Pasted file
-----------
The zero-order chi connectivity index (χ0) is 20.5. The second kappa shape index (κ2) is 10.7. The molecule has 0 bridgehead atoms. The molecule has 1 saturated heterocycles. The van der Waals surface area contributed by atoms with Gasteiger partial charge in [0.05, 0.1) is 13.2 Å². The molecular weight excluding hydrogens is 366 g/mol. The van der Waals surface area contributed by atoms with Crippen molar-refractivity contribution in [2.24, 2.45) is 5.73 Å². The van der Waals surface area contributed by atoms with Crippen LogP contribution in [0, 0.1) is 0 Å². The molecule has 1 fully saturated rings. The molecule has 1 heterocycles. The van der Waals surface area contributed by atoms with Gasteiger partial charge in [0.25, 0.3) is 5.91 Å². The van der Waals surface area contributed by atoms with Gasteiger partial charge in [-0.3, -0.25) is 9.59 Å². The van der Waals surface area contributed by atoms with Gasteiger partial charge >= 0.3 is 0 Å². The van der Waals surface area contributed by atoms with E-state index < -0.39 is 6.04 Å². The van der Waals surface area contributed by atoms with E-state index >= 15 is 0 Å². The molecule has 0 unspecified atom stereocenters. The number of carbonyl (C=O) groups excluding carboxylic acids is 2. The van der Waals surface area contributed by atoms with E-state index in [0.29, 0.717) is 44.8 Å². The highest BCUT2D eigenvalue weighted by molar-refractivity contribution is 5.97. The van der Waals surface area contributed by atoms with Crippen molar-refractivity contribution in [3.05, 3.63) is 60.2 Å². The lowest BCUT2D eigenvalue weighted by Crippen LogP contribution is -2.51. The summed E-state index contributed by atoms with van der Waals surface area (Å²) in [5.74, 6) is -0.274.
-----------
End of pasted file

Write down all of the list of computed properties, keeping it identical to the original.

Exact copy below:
The zero-order chi connectivity index (χ0) is 20.5. The second kappa shape index (κ2) is 10.7. The molecule has 0 bridgehead atoms. The molecule has 1 saturated heterocycles. The van der Waals surface area contributed by atoms with Gasteiger partial charge in [0.05, 0.1) is 13.2 Å². The molecular weight excluding hydrogens is 366 g/mol. The van der Waals surface area contributed by atoms with Crippen molar-refractivity contribution in [2.24, 2.45) is 5.73 Å². The van der Waals surface area contributed by atoms with Crippen LogP contribution in [0, 0.1) is 0 Å². The molecule has 1 fully saturated rings. The molecule has 1 heterocycles. The van der Waals surface area contributed by atoms with Gasteiger partial charge in [0.25, 0.3) is 5.91 Å². The van der Waals surface area contributed by atoms with Gasteiger partial charge in [-0.3, -0.25) is 9.59 Å². The van der Waals surface area contributed by atoms with Gasteiger partial charge >= 0.3 is 0 Å². The van der Waals surface area contributed by atoms with E-state index < -0.39 is 6.04 Å². The van der Waals surface area contributed by atoms with E-state index >= 15 is 0 Å². The molecule has 0 unspecified atom stereocenters. The number of carbonyl (C=O) groups excluding carboxylic acids is 2. The van der Waals surface area contributed by atoms with E-state index in [0.29, 0.717) is 44.8 Å². The highest BCUT2D eigenvalue weighted by molar-refractivity contribution is 5.97. The van der Waals surface area contributed by atoms with Crippen molar-refractivity contribution in [3.05, 3.63) is 60.2 Å². The lowest BCUT2D eigenvalue weighted by Crippen LogP contribution is -2.51. The summed E-state index contributed by atoms with van der Waals surface area (Å²) in [5.74, 6) is -0.274.